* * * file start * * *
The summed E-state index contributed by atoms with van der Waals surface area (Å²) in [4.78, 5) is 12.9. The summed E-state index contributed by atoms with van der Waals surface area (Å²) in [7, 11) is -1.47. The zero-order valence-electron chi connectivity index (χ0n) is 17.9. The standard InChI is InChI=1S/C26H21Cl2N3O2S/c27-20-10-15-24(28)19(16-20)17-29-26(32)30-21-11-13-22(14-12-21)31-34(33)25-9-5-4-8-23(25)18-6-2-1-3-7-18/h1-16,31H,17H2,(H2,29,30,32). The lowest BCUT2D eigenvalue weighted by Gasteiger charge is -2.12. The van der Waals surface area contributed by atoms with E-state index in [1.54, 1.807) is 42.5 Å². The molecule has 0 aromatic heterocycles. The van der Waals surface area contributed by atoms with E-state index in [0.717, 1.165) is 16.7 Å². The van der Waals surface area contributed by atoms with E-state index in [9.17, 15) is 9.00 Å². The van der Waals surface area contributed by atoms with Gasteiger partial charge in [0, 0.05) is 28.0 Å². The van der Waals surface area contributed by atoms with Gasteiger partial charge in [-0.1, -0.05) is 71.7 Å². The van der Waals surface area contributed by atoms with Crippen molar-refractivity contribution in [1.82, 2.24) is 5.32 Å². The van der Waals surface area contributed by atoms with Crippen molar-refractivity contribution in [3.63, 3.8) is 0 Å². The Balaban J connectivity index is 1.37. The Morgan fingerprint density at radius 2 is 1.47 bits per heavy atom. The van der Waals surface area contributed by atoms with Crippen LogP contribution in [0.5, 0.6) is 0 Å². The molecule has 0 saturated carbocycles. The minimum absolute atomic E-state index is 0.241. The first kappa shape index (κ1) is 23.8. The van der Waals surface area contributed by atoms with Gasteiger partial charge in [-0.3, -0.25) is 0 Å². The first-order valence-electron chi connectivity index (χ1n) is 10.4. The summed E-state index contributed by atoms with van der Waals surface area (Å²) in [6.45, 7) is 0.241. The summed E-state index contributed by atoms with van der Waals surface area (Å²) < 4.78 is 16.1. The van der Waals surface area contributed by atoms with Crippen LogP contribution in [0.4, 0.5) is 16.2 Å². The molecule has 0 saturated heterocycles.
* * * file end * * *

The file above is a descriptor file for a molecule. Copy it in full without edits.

The summed E-state index contributed by atoms with van der Waals surface area (Å²) in [4.78, 5) is 12.9. The summed E-state index contributed by atoms with van der Waals surface area (Å²) in [7, 11) is -1.47. The zero-order valence-electron chi connectivity index (χ0n) is 17.9. The standard InChI is InChI=1S/C26H21Cl2N3O2S/c27-20-10-15-24(28)19(16-20)17-29-26(32)30-21-11-13-22(14-12-21)31-34(33)25-9-5-4-8-23(25)18-6-2-1-3-7-18/h1-16,31H,17H2,(H2,29,30,32). The lowest BCUT2D eigenvalue weighted by Gasteiger charge is -2.12. The van der Waals surface area contributed by atoms with E-state index in [1.54, 1.807) is 42.5 Å². The molecule has 0 aromatic heterocycles. The van der Waals surface area contributed by atoms with E-state index in [0.717, 1.165) is 16.7 Å². The van der Waals surface area contributed by atoms with E-state index in [9.17, 15) is 9.00 Å². The van der Waals surface area contributed by atoms with Gasteiger partial charge in [0, 0.05) is 28.0 Å². The van der Waals surface area contributed by atoms with Gasteiger partial charge in [-0.1, -0.05) is 71.7 Å². The van der Waals surface area contributed by atoms with Crippen molar-refractivity contribution in [1.82, 2.24) is 5.32 Å². The van der Waals surface area contributed by atoms with Crippen molar-refractivity contribution in [3.63, 3.8) is 0 Å². The Balaban J connectivity index is 1.37. The Morgan fingerprint density at radius 2 is 1.47 bits per heavy atom. The van der Waals surface area contributed by atoms with Crippen LogP contribution in [0.5, 0.6) is 0 Å². The molecule has 0 saturated carbocycles. The minimum absolute atomic E-state index is 0.241. The first kappa shape index (κ1) is 23.8. The van der Waals surface area contributed by atoms with Gasteiger partial charge in [-0.3, -0.25) is 0 Å². The first-order valence-electron chi connectivity index (χ1n) is 10.4. The summed E-state index contributed by atoms with van der Waals surface area (Å²) in [6.45, 7) is 0.241. The summed E-state index contributed by atoms with van der Waals surface area (Å²) < 4.78 is 16.1. The van der Waals surface area contributed by atoms with Crippen LogP contribution in [0.4, 0.5) is 16.2 Å². The molecule has 0 saturated heterocycles.